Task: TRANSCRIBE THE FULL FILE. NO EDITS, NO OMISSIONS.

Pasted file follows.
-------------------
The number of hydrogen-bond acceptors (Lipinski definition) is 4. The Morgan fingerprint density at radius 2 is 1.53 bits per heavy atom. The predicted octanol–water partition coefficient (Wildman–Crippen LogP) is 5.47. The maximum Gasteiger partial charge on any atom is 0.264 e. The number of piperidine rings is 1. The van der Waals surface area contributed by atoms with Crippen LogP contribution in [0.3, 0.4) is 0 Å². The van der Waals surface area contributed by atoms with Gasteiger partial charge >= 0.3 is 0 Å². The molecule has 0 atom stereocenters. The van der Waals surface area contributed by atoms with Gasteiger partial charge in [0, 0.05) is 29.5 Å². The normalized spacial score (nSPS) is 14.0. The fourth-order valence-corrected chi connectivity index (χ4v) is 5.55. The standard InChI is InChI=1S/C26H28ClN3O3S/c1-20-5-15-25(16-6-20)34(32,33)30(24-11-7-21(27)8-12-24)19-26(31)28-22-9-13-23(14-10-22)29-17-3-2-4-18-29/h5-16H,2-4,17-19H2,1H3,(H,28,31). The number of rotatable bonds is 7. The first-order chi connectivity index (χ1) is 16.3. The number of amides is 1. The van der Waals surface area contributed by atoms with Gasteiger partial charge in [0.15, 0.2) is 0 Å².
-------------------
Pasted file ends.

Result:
The number of hydrogen-bond acceptors (Lipinski definition) is 4. The Morgan fingerprint density at radius 2 is 1.53 bits per heavy atom. The predicted octanol–water partition coefficient (Wildman–Crippen LogP) is 5.47. The maximum Gasteiger partial charge on any atom is 0.264 e. The number of piperidine rings is 1. The van der Waals surface area contributed by atoms with Crippen LogP contribution in [0.3, 0.4) is 0 Å². The van der Waals surface area contributed by atoms with Gasteiger partial charge >= 0.3 is 0 Å². The molecule has 0 atom stereocenters. The van der Waals surface area contributed by atoms with Gasteiger partial charge in [0, 0.05) is 29.5 Å². The normalized spacial score (nSPS) is 14.0. The fourth-order valence-corrected chi connectivity index (χ4v) is 5.55. The standard InChI is InChI=1S/C26H28ClN3O3S/c1-20-5-15-25(16-6-20)34(32,33)30(24-11-7-21(27)8-12-24)19-26(31)28-22-9-13-23(14-10-22)29-17-3-2-4-18-29/h5-16H,2-4,17-19H2,1H3,(H,28,31). The number of rotatable bonds is 7. The first-order chi connectivity index (χ1) is 16.3. The number of amides is 1. The van der Waals surface area contributed by atoms with Gasteiger partial charge in [0.15, 0.2) is 0 Å².